Identifying the Key Challenges of Indigenous Economies

The FSC Indigenous Foundation convened a workshop with academics and experts in the field of Indigenous economies.

Indigenous economies comprise a large spectrum of activities – from producing açaí or quinoa to energy or tourism enterprises. In some regions economies are based on productive systems for self-consumption, hunting and fishing, the collection of leaves, fruits, and everything that the forest provides to meet basic needs. In other regions, Indigenous Peoples have developed sophisticated production models and are connected to markets with value chains based on forest products or tourism services highly valued by international markets.  

Traditional economic and social development indicators may not capture the value of Indigenous economies, however, Indigenous economies provide invaluable contributions to the environment, making them of vital importance to humanity, and providing not only basic goods, but also invaluable public goods to international markets. The FSC Indigenous Foundation (FSC-IF) is committed to gather the important lessons to be learned from Indigenous economies.

On September 20th, 2021, the FSC-IF convened a virtual workshop with academics, researchers and development practitioners to identify key challenges of Indigenous economies. The workshop also presented the opportunity to identify those interested in forming a working group on Indigenous economies – a group that will identify innovative Indigenous economic models and help fulfil one of the objectives of the Indigenous Peoples Alliance for Rights and Development (IPARD) Program. 

Kim Carstensen, Director General of FSC, Luis Felipe Duchicela, Senior Advisor on Indigenous Peoples at USAID, and Francisco Souza, Managing Director of the FSC Indigenous Foundation opened the workshop, confirming the commitment of FSC, USAID and the FSC Indigenous Foundation to work to strengthen Indigenous economies. 

Stephen Cornell, Professor and Chair of the Native Nations Institute at the University of Arizona, gave a presentation concluding that maximizing Indigenous decision-making responsibility and power, investing in Indigenous governing capacity, and respecting self-governing Indigenous nations and their approaches, increases the chances of achieving sustainable development not only for Indigenous Peoples but also for the global community. 

“Indigenous development is in fact in the interests of encompassing states, but it is unlikely to happen unless it is guided by Indigenous preferences and Indigenous decisions,” Cornell concluded. 

Carmen Albertos, Indigenous Peoples and Diversity Principal Specialist at Inter-American Development Bank gave a presentation on the definition of Indigenous economies and enumerated some challenges facing them, including gaps of public investment in Indigenous territories, absence of affirmative action policies and limited resources and capacities to conduct profitable business.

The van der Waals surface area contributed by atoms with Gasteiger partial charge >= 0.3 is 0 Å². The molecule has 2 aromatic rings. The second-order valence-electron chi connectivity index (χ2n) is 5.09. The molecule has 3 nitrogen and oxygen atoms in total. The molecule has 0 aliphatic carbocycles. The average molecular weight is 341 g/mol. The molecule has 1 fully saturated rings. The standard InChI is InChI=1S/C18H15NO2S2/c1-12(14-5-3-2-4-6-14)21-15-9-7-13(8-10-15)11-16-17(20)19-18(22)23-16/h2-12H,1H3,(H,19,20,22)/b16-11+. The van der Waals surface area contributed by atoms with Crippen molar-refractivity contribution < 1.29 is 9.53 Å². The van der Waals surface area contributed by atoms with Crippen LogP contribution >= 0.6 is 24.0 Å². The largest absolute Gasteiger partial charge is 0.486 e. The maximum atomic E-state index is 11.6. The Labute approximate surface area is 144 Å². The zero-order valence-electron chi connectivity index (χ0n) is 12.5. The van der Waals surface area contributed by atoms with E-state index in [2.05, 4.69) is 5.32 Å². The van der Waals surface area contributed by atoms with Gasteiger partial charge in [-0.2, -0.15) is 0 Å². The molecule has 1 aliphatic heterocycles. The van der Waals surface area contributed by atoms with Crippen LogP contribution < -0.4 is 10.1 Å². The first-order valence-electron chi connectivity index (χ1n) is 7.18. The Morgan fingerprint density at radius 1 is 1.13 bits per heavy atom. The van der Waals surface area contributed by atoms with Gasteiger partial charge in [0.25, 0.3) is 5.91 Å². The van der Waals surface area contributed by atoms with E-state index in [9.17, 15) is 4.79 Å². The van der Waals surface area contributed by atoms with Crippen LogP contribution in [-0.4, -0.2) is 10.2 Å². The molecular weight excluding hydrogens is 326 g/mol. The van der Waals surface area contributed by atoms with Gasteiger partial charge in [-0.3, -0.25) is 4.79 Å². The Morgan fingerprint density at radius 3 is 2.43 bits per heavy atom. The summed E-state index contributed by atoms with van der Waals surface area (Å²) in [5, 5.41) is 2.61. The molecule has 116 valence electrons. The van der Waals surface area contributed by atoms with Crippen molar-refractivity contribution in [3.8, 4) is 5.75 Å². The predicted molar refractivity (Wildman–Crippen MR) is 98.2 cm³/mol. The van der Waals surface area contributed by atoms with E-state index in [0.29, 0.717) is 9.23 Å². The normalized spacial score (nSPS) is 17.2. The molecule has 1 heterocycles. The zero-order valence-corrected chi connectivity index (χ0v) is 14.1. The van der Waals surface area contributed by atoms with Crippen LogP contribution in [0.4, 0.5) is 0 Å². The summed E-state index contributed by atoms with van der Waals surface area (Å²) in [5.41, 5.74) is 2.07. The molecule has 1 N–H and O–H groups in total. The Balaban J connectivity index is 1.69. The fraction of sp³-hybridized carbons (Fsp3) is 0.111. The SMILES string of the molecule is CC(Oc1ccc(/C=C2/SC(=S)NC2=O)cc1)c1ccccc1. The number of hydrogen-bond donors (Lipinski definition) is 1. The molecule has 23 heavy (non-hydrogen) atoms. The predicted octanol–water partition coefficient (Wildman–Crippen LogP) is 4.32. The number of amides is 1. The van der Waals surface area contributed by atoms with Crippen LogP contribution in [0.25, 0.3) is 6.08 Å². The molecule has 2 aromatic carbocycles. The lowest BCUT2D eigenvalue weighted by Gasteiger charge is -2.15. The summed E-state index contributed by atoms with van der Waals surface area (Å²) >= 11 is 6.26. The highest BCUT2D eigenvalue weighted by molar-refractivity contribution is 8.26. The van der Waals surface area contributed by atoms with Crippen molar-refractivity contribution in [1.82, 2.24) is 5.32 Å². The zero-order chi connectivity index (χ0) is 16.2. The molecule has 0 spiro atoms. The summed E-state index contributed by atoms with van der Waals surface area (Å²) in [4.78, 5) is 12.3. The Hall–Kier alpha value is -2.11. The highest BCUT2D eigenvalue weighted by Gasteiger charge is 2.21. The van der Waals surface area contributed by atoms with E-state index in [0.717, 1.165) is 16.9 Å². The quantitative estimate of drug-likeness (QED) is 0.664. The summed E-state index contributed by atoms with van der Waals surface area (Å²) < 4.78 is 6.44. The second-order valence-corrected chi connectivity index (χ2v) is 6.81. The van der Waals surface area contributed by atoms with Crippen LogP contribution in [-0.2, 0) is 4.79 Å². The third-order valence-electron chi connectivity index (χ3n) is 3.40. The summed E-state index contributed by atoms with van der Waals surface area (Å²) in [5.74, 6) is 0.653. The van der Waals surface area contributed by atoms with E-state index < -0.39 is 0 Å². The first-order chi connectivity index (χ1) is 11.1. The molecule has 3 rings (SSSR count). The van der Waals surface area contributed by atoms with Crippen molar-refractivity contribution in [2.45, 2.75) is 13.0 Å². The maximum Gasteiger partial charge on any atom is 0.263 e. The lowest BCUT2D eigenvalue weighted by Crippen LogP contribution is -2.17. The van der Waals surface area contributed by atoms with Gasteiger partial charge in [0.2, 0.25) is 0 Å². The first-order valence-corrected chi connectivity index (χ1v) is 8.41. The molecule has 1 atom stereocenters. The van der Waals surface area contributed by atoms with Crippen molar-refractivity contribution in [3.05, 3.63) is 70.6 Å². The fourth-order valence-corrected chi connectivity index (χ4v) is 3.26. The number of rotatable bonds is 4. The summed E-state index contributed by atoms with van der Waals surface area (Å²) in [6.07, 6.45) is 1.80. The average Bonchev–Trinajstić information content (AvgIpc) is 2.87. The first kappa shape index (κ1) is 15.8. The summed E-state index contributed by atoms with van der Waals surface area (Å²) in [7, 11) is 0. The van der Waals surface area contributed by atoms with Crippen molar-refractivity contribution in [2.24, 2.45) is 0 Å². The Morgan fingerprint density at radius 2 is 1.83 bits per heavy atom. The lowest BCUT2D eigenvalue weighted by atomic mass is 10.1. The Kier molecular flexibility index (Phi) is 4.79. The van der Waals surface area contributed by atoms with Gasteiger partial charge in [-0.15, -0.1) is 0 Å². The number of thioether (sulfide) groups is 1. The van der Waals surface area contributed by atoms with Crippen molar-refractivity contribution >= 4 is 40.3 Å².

“What we need is a new comprehensive policy framework with affirmative action activities, to create the enabling conditions for Indigenous Peoples to succeed in a higher scale and overcome a disadvantaged position,” she remarked. 

Next, participants discussed the key challenges of Indigenous economies in break-out rooms, sharing rich experiences from Latin America, Australia, Canada and beyond. 

The diverse expertise of the participants nevertheless converged on some central themes, including the importance of ensuring Indigenous Peoples’ land security and access to natural resources, the need for policies and programs aimed to promote businesses in areas where Indigenous Peoples have a clear competitive advantage, and the need to build capacity without breaking the link to traditional culture. 

Screenshot with the participants of the workshop Identifying the Key Challenges of Indigenous Economies.

Participants identified discrimination, systemic racism and lack of recognition of identity as signification challenges facing Indigenous economies, as well as logistic factors such as access to finance and cost of transport.  

At the end of the workshop, German Huanca, Program Lead on Business Partnerships and Indigenous Economy for the IPARD Program, underlined the importance of forming an Indigenous Economic Working Group to assess different economic models. These models will form the base for the partnerships and enterprises that IPARD will strengthen and promote. 

If you are interested in getting involved, please email 


Interview with Head of FSC Indigenous Foundation

“We will support indigenous communities in providing innovative solutions to global challenges through FSC's multi-stakeholder platform”.

Portrait of Francisco Souza Managing Director.